Why You Shouldn’t Set a Monthly Marketing Budget

Remember, start with the end in mind.

Being efficient with your marketing, i.e. getting the maximum amount done in the shortest amount of time, is pointless if you don’t know why you’re doing it or if it’s effective. Not knowing what’s really important to you and what you’re working towards is like climbing a ladder which is set against the wrong wall.

What is the end goal with your marketing? To increase clients? Gain exposure? Develop your product? Or something else? Once you know WHY you’re marketing, you can learn what it takes to get there.

This blog is for those who want to close more clients, increase the number of qualified leads, free up time while increasing productivity, and reduce your marketing expenses – all at the same time.

This scenario is not reserved for elite companies. However, companies often become elite by achieving it. Here’s how:

Optimize your marketing spend on a per client basis, not per month.

Companies – even very smart ones – often set a monthly marketing budget. At the end of that month they review the results, eliminate tasks with low results and increase the tasks that are working. This makes sense at a basic level. However, depending your type of business it can be very difficult to gauge what’s actually working on a month by month basis.

Let’s say that you have a service-based business with a high client lifetime value and a long sales process – let’s say 6 weeks. You don’t know exactly which marketing techniques will bring you one new client, but you’re testing a bunch of ideas to generate leads and hopefully close more sales. The only thing is, how can you reevaluate after 4 weeks if it typically takes 6 weeks to close a client?

“Many people work towards meaningless goals. They worry about being efficient rather than being effective.” – Stephen Covey, Author of 7 Habits of Highly Effective People

Ask yourself, “What does it take to get one client?”

For most service-based businesses, your objective is to increase sales. So the first question you should be asking is what does it take to get one client? The answer to that is the only way to truly optimize your marketing time and money.

When you know exactly what it takes to get one client, you can repeat that process to get two clients. And then three, and four, etc. This is the best and most efficient way to scale your business.

A common mistake that many businesses make is getting stuck on leads. What does it take to get more leads? They go in circles trying to optimize a marketing budget to get more leads next month. But if you don’t know how many leads it takes to get one client or from where your clients are coming from, then you’ll have difficulty optimizing your marketing efforts.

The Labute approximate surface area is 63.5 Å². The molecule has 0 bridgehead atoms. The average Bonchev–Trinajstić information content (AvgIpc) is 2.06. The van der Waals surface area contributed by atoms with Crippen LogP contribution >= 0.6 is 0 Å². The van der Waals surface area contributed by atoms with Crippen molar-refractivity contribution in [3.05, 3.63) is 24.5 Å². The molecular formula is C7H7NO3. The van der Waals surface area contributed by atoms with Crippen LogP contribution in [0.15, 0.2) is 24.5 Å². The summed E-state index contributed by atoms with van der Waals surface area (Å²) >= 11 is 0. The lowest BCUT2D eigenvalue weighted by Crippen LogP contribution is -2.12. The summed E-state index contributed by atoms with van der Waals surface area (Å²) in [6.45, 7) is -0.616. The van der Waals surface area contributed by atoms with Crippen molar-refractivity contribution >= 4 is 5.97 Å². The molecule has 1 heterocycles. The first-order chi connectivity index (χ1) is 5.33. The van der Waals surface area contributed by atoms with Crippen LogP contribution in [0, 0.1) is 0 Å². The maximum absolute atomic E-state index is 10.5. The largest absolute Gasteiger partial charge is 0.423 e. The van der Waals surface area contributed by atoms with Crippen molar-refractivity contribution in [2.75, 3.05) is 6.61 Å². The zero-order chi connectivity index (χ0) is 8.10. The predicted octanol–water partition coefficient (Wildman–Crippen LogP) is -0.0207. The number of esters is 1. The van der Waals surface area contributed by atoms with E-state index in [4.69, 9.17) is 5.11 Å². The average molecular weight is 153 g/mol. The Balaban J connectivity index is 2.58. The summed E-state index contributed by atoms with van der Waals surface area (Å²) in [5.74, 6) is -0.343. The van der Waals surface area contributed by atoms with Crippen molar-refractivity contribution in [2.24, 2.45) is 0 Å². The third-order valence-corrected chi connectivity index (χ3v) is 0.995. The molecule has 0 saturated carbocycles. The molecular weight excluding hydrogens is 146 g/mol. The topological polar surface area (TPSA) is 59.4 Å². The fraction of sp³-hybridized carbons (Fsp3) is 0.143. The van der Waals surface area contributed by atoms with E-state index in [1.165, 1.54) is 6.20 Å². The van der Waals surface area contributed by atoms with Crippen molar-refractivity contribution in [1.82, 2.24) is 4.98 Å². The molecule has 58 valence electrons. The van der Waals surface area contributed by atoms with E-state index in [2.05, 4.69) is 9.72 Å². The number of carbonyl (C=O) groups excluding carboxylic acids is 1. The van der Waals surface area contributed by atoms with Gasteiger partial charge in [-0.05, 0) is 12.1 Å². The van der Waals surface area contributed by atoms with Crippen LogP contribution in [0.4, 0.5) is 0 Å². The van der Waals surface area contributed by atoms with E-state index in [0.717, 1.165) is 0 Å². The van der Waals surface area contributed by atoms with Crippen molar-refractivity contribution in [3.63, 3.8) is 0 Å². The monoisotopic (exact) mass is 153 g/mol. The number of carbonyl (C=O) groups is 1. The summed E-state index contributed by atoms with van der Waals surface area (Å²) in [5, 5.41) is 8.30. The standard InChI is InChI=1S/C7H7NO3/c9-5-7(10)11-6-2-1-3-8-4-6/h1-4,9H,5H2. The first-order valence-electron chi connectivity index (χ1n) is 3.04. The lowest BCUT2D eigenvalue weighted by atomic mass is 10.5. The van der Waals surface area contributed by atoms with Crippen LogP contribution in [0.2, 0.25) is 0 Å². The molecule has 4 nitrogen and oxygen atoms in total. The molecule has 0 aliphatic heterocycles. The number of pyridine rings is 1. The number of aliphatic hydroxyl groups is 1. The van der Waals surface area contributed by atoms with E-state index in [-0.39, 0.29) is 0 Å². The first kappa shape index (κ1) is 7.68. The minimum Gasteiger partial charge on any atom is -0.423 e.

For instance, let’s say your marketing mix includes paid advertising, video marketing, referrals, events and blogging – each of which give you various amounts leads and prospects. You count the number of clients you’ve closed in the past 6 months and discover that 80% of your clients are coming from referrals and 0% from blogging. You also recount your hours and determine that you’re spending more time creating quality blogs than polishing your referral program. Not only that, you also realize that your budget to outsource writers and promote your blogs on social media is not actually bringing you results, a.ka. clients.

In this case, your marketing efforts are holding you back a great deal. And this is insanely common for companies everywhere! Trust me, I’m as shocked as you are. Setting a monthly marketing budget is an old school way of thinking, or for companies who have a proven client acquisition model.

Refocus your efforts on the marketing strategies that are actually bringing you clients (or your desired results), optimize your budget and time based on this key metric and eliminate the rest.

You’ll thank yourself later.

“Continuously ask yourself, ‘What 20% of sources are resulting in 80% of desired outcome(s)?’” – Tim Ferriss, Author of The 4-Hour Workweek

An afterthought…

Are sales and marketing working together?

Many businesses don’t have amazing cross-functional departments. I’m talking about the sales department or team and your marketing department. Typically, these two are working to optimize efficiencies in their own departments instead of sales and marketing as a whole.

The question these two departments often DON’T ask collectively is, “What does it take to get one client?” Often times they don’t prioritize what is important to the company instead of what is important to their respective departments or teams.

Click here to get started working on the ROI of your brand now: http://smithdurant.com/get-started/


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